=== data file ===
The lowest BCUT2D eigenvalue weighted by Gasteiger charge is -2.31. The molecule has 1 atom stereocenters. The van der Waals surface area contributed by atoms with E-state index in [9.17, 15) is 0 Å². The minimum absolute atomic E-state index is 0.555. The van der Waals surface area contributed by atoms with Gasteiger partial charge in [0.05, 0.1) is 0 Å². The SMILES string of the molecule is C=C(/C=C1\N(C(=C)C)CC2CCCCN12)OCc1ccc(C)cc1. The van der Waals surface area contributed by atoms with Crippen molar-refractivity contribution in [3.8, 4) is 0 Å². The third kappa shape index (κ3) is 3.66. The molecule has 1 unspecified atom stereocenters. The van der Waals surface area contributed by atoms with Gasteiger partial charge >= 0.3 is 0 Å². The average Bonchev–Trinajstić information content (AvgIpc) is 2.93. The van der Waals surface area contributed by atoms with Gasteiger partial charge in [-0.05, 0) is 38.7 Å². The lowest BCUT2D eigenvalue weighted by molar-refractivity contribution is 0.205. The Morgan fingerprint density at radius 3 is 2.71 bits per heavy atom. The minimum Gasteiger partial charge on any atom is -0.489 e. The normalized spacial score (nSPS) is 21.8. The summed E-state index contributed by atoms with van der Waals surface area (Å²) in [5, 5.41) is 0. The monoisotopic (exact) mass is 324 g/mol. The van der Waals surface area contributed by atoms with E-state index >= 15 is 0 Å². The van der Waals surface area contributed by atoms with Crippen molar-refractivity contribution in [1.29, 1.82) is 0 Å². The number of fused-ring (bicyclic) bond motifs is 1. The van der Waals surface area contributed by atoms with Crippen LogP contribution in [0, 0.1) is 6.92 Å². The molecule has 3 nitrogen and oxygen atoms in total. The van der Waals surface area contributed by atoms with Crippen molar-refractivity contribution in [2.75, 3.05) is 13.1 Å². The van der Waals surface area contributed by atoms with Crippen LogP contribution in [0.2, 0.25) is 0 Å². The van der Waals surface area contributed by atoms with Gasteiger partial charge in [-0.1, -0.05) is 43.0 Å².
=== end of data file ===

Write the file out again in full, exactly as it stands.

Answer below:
The lowest BCUT2D eigenvalue weighted by Gasteiger charge is -2.31. The molecule has 1 atom stereocenters. The van der Waals surface area contributed by atoms with E-state index in [9.17, 15) is 0 Å². The minimum absolute atomic E-state index is 0.555. The van der Waals surface area contributed by atoms with Gasteiger partial charge in [0.05, 0.1) is 0 Å². The SMILES string of the molecule is C=C(/C=C1\N(C(=C)C)CC2CCCCN12)OCc1ccc(C)cc1. The van der Waals surface area contributed by atoms with Crippen molar-refractivity contribution in [3.8, 4) is 0 Å². The third kappa shape index (κ3) is 3.66. The molecule has 1 unspecified atom stereocenters. The van der Waals surface area contributed by atoms with Gasteiger partial charge >= 0.3 is 0 Å². The average Bonchev–Trinajstić information content (AvgIpc) is 2.93. The van der Waals surface area contributed by atoms with Gasteiger partial charge in [-0.05, 0) is 38.7 Å². The lowest BCUT2D eigenvalue weighted by molar-refractivity contribution is 0.205. The Morgan fingerprint density at radius 3 is 2.71 bits per heavy atom. The minimum Gasteiger partial charge on any atom is -0.489 e. The normalized spacial score (nSPS) is 21.8. The summed E-state index contributed by atoms with van der Waals surface area (Å²) in [5, 5.41) is 0. The monoisotopic (exact) mass is 324 g/mol. The van der Waals surface area contributed by atoms with E-state index >= 15 is 0 Å². The van der Waals surface area contributed by atoms with Crippen molar-refractivity contribution in [1.29, 1.82) is 0 Å². The number of fused-ring (bicyclic) bond motifs is 1. The van der Waals surface area contributed by atoms with Crippen LogP contribution in [0, 0.1) is 6.92 Å². The molecule has 3 nitrogen and oxygen atoms in total. The van der Waals surface area contributed by atoms with Crippen molar-refractivity contribution in [2.75, 3.05) is 13.1 Å². The van der Waals surface area contributed by atoms with Crippen LogP contribution in [0.2, 0.25) is 0 Å². The van der Waals surface area contributed by atoms with Gasteiger partial charge in [-0.1, -0.05) is 43.0 Å².